Like What?


That’s a question posed by Congresscritter-elect Dan Crenshaw (R-TX) when a recently elected Democrat accused Donald Trump of undermining democracy. The Democrat was unable to cite any example of democracy being undermined. Perhaps a skeptical public should begin asking that question more often.

There was “deliberate interference” with the election in Georgia.

Like what?

[crickets]

Or …

There’s evidence of Russian collusion with the Trump campaign during the 2016 elections.

Like what?

[crickets]

The lack of evidence to support a claim reasonably suggests that the claim might be fishy. John Adams once observed that facts are stubborn things, and that stubbornness can be a problem for some political arguments. I expect that we will see more appeals to Homer Simpson’s notion that “[f]acts are meaningless. You could use facts to prove anything that’s even remotely true!” Especially when those stubborn facts get in the way of The Narrative.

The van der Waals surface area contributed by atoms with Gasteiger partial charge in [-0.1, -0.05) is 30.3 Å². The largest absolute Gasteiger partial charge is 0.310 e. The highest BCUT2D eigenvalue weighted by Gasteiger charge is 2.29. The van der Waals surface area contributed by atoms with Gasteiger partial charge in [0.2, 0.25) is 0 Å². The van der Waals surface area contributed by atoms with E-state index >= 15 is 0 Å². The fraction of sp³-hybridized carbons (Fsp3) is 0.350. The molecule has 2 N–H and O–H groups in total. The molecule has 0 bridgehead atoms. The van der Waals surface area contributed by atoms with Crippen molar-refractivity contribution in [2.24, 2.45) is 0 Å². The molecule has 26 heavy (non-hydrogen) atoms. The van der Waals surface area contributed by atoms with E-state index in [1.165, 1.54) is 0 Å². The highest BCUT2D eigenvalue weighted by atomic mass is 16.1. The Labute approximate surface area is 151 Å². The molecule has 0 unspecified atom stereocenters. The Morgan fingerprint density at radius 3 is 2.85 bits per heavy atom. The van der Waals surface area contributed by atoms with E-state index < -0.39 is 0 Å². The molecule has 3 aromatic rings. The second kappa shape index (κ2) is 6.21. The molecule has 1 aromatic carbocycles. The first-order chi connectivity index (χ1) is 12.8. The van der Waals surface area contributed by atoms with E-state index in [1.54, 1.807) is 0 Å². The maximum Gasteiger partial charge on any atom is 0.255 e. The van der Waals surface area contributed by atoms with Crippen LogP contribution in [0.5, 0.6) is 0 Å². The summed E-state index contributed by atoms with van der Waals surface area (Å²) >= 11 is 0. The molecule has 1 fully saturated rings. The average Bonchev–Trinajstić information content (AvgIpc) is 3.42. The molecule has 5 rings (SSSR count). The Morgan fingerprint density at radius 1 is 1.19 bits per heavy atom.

One thought on “Like What?

  1. What Democrats and Socialists like to do is use the R word. Calling someone a racist usually works even with no evidence and even if not true. So if Mia Love wins, they will find a way to use it. I imagine they used in Michigan when a black lost to a Muslim.

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